The actually implementation of this project unfortunately is still currently on hold do to the current political situation in Mali. Currently both the US and UK travel departments recommend against all travel to Mali, and we will wait until the situtation improved before we can physcially implement the project. Nevertheless, we are optmistic that things will improve in the near future, and fortunately Salamale is located some distance away from the troubled areas in Mali. As soon as things improve, we will be stepping up a gear in terms of fundraising and planning for the project. We will be sure to keep you posted.
For more information about the current situation in Mali please see the following
The actually implementation of this project unfortunately is currently on hold do to the current political situation in Mali. Currently both the US and UK travel departments recommend against all travel to Mali, and we will wait until the situtation improved before we can physcially implement the project. Nevertheless, we are optmistic that things will improve in the near future, and fortunately Salamale is located some distance away from the troubled areas in Mali. As soon as things improve, we will be stepping up a gear in terms of fundraising and planning for the project. We will be sure to keep you posted.
We have hit a significant hurdle in relation to this project, in that a recent coup d’edat recently occurred in Mali which has caused a number of in-country political issues. This will likely cause a delay in the planned implementation of this project, however it will not stop the project from going ahead, and we are proceeding will the project as planned. The only change will be that we will not physically head into Mali until we are completely sure the political situation is secure enough to guarantee the safety of our staff.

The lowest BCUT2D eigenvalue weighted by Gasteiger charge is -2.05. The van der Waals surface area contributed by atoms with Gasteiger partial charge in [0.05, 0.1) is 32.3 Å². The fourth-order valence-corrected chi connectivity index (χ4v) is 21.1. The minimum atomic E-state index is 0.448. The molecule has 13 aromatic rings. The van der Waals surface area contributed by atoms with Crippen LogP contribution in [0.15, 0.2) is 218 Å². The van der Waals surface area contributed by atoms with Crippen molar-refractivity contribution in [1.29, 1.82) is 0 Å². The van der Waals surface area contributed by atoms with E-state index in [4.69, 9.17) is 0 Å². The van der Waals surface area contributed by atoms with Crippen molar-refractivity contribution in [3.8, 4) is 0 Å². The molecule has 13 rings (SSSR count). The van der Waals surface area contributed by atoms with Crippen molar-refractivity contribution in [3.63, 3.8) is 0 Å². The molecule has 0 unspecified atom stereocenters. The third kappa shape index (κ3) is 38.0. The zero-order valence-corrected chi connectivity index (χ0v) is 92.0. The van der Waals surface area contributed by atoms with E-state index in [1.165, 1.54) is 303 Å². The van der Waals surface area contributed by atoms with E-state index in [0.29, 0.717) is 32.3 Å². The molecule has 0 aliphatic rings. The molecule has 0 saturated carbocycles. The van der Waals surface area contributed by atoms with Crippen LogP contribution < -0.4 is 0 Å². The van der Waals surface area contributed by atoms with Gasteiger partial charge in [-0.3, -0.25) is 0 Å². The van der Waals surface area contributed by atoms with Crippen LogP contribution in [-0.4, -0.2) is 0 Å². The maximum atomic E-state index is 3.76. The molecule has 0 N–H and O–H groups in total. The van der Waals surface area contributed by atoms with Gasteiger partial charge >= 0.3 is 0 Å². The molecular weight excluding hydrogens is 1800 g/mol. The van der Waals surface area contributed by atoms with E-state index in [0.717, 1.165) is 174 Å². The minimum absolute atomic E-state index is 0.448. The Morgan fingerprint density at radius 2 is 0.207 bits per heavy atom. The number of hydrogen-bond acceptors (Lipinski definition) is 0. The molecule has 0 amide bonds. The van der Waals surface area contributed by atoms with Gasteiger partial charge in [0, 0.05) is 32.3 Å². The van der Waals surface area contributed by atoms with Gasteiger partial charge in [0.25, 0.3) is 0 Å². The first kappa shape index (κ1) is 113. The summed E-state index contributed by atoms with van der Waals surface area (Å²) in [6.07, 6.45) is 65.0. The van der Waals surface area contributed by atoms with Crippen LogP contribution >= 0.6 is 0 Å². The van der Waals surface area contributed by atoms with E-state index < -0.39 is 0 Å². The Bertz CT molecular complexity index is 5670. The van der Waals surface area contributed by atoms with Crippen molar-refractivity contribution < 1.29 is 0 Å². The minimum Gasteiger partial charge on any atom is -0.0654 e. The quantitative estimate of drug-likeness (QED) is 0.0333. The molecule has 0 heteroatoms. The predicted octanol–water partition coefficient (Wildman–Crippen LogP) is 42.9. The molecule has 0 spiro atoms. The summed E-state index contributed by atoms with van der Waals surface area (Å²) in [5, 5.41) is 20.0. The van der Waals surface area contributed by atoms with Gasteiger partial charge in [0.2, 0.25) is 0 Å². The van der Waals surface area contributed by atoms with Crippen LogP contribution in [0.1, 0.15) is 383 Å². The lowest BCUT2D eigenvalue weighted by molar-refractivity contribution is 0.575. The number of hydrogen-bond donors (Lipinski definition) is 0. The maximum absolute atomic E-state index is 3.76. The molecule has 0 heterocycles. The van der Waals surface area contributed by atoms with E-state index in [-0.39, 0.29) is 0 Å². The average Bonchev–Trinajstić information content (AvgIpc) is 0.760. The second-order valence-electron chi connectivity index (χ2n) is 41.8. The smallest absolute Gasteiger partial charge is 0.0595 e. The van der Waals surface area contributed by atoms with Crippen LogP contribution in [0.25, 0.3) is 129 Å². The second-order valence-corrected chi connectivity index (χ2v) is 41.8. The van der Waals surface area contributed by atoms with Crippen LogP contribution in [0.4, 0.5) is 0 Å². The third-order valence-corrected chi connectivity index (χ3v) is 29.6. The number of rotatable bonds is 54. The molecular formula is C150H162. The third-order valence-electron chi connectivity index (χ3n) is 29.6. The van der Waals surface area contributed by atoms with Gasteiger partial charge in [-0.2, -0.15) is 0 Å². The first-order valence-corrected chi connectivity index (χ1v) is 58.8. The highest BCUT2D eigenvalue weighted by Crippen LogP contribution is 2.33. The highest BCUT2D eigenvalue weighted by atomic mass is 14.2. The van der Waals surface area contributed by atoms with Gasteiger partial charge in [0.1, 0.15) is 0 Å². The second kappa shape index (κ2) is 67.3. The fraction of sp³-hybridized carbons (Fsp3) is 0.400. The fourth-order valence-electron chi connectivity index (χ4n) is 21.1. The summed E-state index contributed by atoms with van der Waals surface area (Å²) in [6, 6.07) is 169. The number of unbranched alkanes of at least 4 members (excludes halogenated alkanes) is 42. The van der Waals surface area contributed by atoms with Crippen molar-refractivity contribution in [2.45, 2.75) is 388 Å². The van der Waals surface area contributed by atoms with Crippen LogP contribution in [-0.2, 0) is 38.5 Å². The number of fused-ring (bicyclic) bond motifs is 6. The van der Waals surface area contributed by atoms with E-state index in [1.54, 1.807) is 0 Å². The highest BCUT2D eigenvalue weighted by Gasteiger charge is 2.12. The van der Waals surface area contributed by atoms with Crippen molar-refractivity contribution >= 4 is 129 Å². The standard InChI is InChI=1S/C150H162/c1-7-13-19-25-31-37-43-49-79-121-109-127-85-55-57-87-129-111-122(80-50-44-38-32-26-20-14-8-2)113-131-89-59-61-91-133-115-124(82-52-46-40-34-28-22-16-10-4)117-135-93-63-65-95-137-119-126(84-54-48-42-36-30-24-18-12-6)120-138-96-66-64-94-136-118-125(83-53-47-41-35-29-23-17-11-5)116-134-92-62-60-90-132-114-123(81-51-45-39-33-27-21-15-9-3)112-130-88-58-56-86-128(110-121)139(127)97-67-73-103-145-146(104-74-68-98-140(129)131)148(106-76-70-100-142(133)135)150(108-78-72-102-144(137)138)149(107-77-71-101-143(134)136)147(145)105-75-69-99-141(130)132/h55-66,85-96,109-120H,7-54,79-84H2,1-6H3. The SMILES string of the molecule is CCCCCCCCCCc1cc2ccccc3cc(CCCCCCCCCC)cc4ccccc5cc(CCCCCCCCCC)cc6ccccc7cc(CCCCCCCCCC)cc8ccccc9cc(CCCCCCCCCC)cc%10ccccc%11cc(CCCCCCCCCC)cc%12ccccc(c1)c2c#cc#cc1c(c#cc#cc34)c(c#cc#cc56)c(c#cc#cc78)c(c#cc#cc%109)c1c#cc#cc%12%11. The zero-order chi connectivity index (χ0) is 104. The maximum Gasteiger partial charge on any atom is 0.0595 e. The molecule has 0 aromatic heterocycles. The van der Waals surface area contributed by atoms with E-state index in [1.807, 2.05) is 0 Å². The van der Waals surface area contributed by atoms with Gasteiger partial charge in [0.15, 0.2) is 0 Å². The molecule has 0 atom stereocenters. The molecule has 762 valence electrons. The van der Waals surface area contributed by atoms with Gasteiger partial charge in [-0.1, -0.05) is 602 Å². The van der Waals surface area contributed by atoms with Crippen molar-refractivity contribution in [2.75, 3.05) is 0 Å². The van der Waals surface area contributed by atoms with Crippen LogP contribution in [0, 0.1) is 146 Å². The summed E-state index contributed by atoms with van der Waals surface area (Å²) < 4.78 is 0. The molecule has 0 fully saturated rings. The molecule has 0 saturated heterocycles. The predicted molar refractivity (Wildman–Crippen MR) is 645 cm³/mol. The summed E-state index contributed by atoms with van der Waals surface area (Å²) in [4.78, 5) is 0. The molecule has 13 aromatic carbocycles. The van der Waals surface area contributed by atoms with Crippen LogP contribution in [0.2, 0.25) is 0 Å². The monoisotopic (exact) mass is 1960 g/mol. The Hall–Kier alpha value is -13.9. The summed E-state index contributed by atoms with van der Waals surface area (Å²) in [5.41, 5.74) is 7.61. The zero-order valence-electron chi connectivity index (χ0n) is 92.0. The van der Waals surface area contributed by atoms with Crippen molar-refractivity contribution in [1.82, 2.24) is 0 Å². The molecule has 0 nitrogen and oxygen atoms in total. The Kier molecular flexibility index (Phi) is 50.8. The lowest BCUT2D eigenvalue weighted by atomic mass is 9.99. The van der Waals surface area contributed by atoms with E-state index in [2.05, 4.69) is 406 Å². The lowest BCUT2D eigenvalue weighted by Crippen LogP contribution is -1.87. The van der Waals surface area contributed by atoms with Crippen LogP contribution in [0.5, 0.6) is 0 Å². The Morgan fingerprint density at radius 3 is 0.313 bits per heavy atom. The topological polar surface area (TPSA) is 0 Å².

For those that have not followed the news, below is brief description of the coup d’etat. It began on 21 March, when mutinying Malian soldiers, displeased with the management of the Tuareg rebellion that was occurring the North-East of the country, attacked several locations across the countries capital city of Bamako, including the presidential palace, state television, and military barracks. The soldiers, formed the political group known as the National Committee for the Restoration of Democracy and State, and declared the following day that they had overthrown the current Malian Government, forcing the country’s president into hiding. The coup was followed by "unanimous" international condemnation, harsh sanctions by Mali's neighbours, and the swift loss of northern Mali to Tuareg forces. On 6 April, the junta agreed with Economic Community of West African States (ECOWAS) negotiators that they would step down from power in return for the end of sanctions; however, as of 16 May, the junta was still widely thought to have maintained overall control. Elections were supposed to have occurred in the country during April 2012, however these have evidently delayed, and their planned future date is still being negotiated.
Fortunately Salamale, is the south of the country, well away from the Tuareg invaded north-east of the country, as well as the capital city of Bamako; so recent activities have had no immediate impact on their lives. Thus when the current negotiations of the country’s political have been concluded and the relevant agencies declare things secure on the ground, we will be free to implement the project without any significant issues.
It has been an exciting few months for all of us involved in bringing solar energy to Salamale as we have been able to raise over US$5000 for this project and in the process were awarded with a permanent spot on the global giving website. This was from an amazing 75 unique donors. So a massive thank you goes out to all of those who dug deep and donated to the project. A permanent position on the Global Giving website will help to raise the profile of this project and will be an extremely useful fundraising tool for the making the project a reality.